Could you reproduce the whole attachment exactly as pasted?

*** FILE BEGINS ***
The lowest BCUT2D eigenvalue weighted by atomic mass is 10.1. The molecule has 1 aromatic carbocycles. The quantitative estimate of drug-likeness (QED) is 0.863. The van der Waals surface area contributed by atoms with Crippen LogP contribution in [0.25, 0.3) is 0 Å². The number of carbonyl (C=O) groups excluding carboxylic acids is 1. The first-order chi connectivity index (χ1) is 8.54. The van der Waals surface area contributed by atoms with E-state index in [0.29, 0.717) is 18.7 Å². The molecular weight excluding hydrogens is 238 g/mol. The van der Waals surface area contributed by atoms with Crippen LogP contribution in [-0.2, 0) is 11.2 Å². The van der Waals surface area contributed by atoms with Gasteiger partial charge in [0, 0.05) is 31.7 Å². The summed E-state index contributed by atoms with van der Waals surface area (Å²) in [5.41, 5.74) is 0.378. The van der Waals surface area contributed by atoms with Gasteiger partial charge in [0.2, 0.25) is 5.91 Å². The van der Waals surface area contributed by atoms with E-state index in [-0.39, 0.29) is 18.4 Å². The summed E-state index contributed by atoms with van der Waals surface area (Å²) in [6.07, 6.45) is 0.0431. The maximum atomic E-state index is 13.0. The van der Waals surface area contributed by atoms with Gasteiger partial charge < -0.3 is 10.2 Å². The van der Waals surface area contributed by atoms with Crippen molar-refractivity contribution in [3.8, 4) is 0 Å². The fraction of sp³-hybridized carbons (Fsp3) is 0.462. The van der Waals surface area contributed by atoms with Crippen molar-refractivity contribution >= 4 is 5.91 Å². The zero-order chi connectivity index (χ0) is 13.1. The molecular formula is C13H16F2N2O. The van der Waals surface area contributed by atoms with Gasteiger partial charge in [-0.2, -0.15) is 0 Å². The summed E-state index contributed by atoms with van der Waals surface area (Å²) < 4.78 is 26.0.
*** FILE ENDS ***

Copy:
The lowest BCUT2D eigenvalue weighted by atomic mass is 10.1. The molecule has 1 aromatic carbocycles. The quantitative estimate of drug-likeness (QED) is 0.863. The van der Waals surface area contributed by atoms with Crippen LogP contribution in [0.25, 0.3) is 0 Å². The number of carbonyl (C=O) groups excluding carboxylic acids is 1. The first-order chi connectivity index (χ1) is 8.54. The van der Waals surface area contributed by atoms with E-state index in [0.29, 0.717) is 18.7 Å². The molecular weight excluding hydrogens is 238 g/mol. The van der Waals surface area contributed by atoms with Crippen LogP contribution in [-0.2, 0) is 11.2 Å². The van der Waals surface area contributed by atoms with Gasteiger partial charge in [0, 0.05) is 31.7 Å². The summed E-state index contributed by atoms with van der Waals surface area (Å²) in [5.41, 5.74) is 0.378. The van der Waals surface area contributed by atoms with Gasteiger partial charge in [0.2, 0.25) is 5.91 Å². The van der Waals surface area contributed by atoms with E-state index in [-0.39, 0.29) is 18.4 Å². The summed E-state index contributed by atoms with van der Waals surface area (Å²) in [6.07, 6.45) is 0.0431. The maximum atomic E-state index is 13.0. The van der Waals surface area contributed by atoms with Gasteiger partial charge < -0.3 is 10.2 Å². The van der Waals surface area contributed by atoms with Crippen molar-refractivity contribution in [3.8, 4) is 0 Å². The fraction of sp³-hybridized carbons (Fsp3) is 0.462. The van der Waals surface area contributed by atoms with Crippen molar-refractivity contribution >= 4 is 5.91 Å². The zero-order chi connectivity index (χ0) is 13.1. The molecular formula is C13H16F2N2O. The van der Waals surface area contributed by atoms with Gasteiger partial charge in [-0.2, -0.15) is 0 Å². The summed E-state index contributed by atoms with van der Waals surface area (Å²) < 4.78 is 26.0.